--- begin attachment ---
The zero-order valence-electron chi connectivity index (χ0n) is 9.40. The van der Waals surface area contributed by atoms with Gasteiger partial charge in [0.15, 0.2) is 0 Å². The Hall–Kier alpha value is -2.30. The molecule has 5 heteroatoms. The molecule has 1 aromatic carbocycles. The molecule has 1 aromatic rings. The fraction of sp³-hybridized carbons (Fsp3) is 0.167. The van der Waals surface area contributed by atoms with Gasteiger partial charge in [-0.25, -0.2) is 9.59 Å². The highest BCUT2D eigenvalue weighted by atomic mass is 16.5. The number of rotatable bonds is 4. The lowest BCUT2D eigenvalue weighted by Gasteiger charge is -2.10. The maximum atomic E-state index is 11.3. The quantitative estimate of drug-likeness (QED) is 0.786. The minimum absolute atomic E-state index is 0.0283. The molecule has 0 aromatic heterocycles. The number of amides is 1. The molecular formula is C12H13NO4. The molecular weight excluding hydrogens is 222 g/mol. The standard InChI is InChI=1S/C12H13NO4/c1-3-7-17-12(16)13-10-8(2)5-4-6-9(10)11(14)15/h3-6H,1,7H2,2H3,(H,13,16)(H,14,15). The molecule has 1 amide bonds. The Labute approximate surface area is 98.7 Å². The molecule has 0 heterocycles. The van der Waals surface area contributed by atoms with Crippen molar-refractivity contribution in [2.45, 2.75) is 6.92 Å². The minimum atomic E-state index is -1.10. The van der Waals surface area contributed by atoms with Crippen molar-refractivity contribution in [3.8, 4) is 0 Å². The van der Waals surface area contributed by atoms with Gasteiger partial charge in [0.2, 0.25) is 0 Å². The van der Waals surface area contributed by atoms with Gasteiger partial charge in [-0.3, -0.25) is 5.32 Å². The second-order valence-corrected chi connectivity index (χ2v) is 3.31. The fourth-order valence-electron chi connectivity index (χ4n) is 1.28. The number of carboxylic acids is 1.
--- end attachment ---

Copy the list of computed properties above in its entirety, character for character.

The zero-order valence-electron chi connectivity index (χ0n) is 9.40. The van der Waals surface area contributed by atoms with Gasteiger partial charge in [0.15, 0.2) is 0 Å². The Hall–Kier alpha value is -2.30. The molecule has 5 heteroatoms. The molecule has 1 aromatic carbocycles. The molecule has 1 aromatic rings. The fraction of sp³-hybridized carbons (Fsp3) is 0.167. The van der Waals surface area contributed by atoms with Gasteiger partial charge in [-0.25, -0.2) is 9.59 Å². The highest BCUT2D eigenvalue weighted by atomic mass is 16.5. The number of rotatable bonds is 4. The lowest BCUT2D eigenvalue weighted by Gasteiger charge is -2.10. The maximum atomic E-state index is 11.3. The quantitative estimate of drug-likeness (QED) is 0.786. The minimum absolute atomic E-state index is 0.0283. The molecule has 0 aromatic heterocycles. The number of amides is 1. The molecular formula is C12H13NO4. The molecular weight excluding hydrogens is 222 g/mol. The standard InChI is InChI=1S/C12H13NO4/c1-3-7-17-12(16)13-10-8(2)5-4-6-9(10)11(14)15/h3-6H,1,7H2,2H3,(H,13,16)(H,14,15). The molecule has 1 amide bonds. The Labute approximate surface area is 98.7 Å². The molecule has 0 heterocycles. The van der Waals surface area contributed by atoms with Crippen molar-refractivity contribution in [2.45, 2.75) is 6.92 Å². The minimum atomic E-state index is -1.10. The van der Waals surface area contributed by atoms with Crippen molar-refractivity contribution in [3.8, 4) is 0 Å². The van der Waals surface area contributed by atoms with Gasteiger partial charge in [0.2, 0.25) is 0 Å². The van der Waals surface area contributed by atoms with Gasteiger partial charge in [-0.3, -0.25) is 5.32 Å². The second-order valence-corrected chi connectivity index (χ2v) is 3.31. The fourth-order valence-electron chi connectivity index (χ4n) is 1.28. The number of carboxylic acids is 1.